In the fourth quarter of 2011, Intel will update its Celeron processor lineup with yet another chip based on the Sandy Bridge architecture, the 807UE, which thanks to its 10W TDP will become Intel’s most power frugal CPU to be built using the SNB core.
has revealed, the new Intel chip was designed in order to target the embedded market, which means that it will be produced in the BGA package.
In order to achieve this low power consumption of the Celeron 807UE, Intel
was forced to cut back on its specs and the final result is a single core chip that comes clocked at 1GHz and sports only 1MB of Level 3 cache.
The operating frequency of the built-in GPU was also reduced so the 807UE has a base graphics core clock of 350MHz which can go up to 800MHz, thanks to Turbo mode, when the need arises.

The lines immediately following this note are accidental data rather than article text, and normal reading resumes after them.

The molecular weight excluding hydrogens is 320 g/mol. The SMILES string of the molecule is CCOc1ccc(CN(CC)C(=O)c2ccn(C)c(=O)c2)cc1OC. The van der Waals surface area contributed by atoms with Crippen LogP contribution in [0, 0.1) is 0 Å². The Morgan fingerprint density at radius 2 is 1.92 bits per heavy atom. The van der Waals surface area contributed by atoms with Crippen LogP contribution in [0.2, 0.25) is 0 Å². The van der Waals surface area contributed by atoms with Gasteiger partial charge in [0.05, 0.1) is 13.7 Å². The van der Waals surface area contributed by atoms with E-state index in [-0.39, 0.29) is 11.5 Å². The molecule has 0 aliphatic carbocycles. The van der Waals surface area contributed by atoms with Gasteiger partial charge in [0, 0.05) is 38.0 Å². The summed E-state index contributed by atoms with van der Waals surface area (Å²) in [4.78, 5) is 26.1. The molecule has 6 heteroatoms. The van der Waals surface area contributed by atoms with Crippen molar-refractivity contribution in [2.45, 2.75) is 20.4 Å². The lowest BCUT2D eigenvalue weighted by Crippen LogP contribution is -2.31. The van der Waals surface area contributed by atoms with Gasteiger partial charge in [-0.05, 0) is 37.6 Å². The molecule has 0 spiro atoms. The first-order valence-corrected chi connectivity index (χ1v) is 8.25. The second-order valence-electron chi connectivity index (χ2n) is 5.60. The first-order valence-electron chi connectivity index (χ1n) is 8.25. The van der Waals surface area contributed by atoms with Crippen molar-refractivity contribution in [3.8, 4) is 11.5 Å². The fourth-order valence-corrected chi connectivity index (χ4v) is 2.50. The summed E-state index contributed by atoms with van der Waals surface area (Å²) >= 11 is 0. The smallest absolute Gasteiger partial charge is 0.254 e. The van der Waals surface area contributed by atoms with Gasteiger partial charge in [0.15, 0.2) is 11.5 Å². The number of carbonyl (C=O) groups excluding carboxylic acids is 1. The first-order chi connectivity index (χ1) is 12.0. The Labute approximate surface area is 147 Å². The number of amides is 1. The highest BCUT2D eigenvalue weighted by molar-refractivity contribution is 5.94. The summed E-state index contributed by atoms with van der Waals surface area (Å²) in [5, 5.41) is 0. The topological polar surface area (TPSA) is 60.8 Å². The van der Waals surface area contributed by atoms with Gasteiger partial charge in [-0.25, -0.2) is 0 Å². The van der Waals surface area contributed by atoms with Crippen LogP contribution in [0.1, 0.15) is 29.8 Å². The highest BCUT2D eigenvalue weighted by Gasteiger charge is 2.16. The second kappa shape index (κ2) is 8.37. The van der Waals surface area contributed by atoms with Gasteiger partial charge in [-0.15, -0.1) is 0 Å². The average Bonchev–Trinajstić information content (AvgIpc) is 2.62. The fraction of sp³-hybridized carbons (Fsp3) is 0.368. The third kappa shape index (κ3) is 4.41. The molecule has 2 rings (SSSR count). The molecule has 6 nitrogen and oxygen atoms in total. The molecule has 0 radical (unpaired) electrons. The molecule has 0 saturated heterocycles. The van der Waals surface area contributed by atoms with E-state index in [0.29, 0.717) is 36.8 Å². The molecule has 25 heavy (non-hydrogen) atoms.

As it’s the case with other Sandy Bridge-based Celeron processors
, the 807UE lacks support for some of the more advanced technologies found inside higher-performing second-generation Core processors like Turbo Boost or HyperThreading. The CPU
does however feature VT-x virtualization support.
Despite the low specs of the Celeron 807UE, the processor should come as a huge improvement over Intel’s Atom chips, while requiring a limited amount of extra power, so we should expect this to make its appearance in quite a few embedded devices.
Right now, Intel’s budget line of Celeron embedded processors includes four models with 17 Watt and 35 Watt power envelopes.
The 35 Watt models are the B810 and B810E, both including dual computing cores, while the ULV chips with 17W TDP are the single-core 827E and the dual-core 847E. Right now, the price of the Celeron 807UE is not yet known.